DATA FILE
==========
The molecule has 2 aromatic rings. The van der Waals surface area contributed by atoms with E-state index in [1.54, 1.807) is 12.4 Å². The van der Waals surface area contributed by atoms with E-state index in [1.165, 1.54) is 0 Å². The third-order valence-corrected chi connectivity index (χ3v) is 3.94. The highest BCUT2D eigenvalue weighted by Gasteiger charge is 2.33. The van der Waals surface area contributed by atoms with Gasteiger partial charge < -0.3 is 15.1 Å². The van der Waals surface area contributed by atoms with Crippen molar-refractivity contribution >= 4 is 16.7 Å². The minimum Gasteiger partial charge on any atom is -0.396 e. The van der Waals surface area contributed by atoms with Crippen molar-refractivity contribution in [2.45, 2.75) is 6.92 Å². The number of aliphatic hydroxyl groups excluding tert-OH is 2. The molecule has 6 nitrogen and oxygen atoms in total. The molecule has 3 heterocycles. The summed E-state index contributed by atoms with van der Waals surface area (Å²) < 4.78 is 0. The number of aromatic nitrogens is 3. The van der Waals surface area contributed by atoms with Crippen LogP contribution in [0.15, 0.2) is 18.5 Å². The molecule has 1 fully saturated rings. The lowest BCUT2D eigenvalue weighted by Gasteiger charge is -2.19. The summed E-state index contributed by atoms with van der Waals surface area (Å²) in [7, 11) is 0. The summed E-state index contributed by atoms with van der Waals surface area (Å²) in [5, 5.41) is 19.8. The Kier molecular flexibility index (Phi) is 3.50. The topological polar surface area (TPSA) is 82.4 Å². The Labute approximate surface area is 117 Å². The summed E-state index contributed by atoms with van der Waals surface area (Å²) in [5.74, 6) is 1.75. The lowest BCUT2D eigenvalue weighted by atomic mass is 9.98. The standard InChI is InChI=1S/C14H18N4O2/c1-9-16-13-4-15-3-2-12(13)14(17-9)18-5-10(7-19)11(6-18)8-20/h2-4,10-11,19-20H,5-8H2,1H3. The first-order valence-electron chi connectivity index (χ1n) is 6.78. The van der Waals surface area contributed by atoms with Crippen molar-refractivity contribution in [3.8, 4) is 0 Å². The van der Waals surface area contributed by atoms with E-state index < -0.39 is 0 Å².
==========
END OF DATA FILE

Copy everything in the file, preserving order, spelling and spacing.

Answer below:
The molecule has 2 aromatic rings. The van der Waals surface area contributed by atoms with E-state index in [1.54, 1.807) is 12.4 Å². The van der Waals surface area contributed by atoms with E-state index in [1.165, 1.54) is 0 Å². The third-order valence-corrected chi connectivity index (χ3v) is 3.94. The highest BCUT2D eigenvalue weighted by Gasteiger charge is 2.33. The van der Waals surface area contributed by atoms with Gasteiger partial charge < -0.3 is 15.1 Å². The van der Waals surface area contributed by atoms with Crippen molar-refractivity contribution >= 4 is 16.7 Å². The minimum Gasteiger partial charge on any atom is -0.396 e. The van der Waals surface area contributed by atoms with Crippen molar-refractivity contribution in [2.45, 2.75) is 6.92 Å². The number of aliphatic hydroxyl groups excluding tert-OH is 2. The molecule has 6 nitrogen and oxygen atoms in total. The molecule has 3 heterocycles. The summed E-state index contributed by atoms with van der Waals surface area (Å²) < 4.78 is 0. The number of aromatic nitrogens is 3. The van der Waals surface area contributed by atoms with Crippen LogP contribution in [0.15, 0.2) is 18.5 Å². The molecule has 1 fully saturated rings. The lowest BCUT2D eigenvalue weighted by Gasteiger charge is -2.19. The summed E-state index contributed by atoms with van der Waals surface area (Å²) in [7, 11) is 0. The summed E-state index contributed by atoms with van der Waals surface area (Å²) in [5, 5.41) is 19.8. The Kier molecular flexibility index (Phi) is 3.50. The topological polar surface area (TPSA) is 82.4 Å². The Labute approximate surface area is 117 Å². The summed E-state index contributed by atoms with van der Waals surface area (Å²) in [5.74, 6) is 1.75. The lowest BCUT2D eigenvalue weighted by atomic mass is 9.98. The standard InChI is InChI=1S/C14H18N4O2/c1-9-16-13-4-15-3-2-12(13)14(17-9)18-5-10(7-19)11(6-18)8-20/h2-4,10-11,19-20H,5-8H2,1H3. The first-order valence-electron chi connectivity index (χ1n) is 6.78. The van der Waals surface area contributed by atoms with Crippen molar-refractivity contribution in [3.8, 4) is 0 Å². The van der Waals surface area contributed by atoms with E-state index < -0.39 is 0 Å².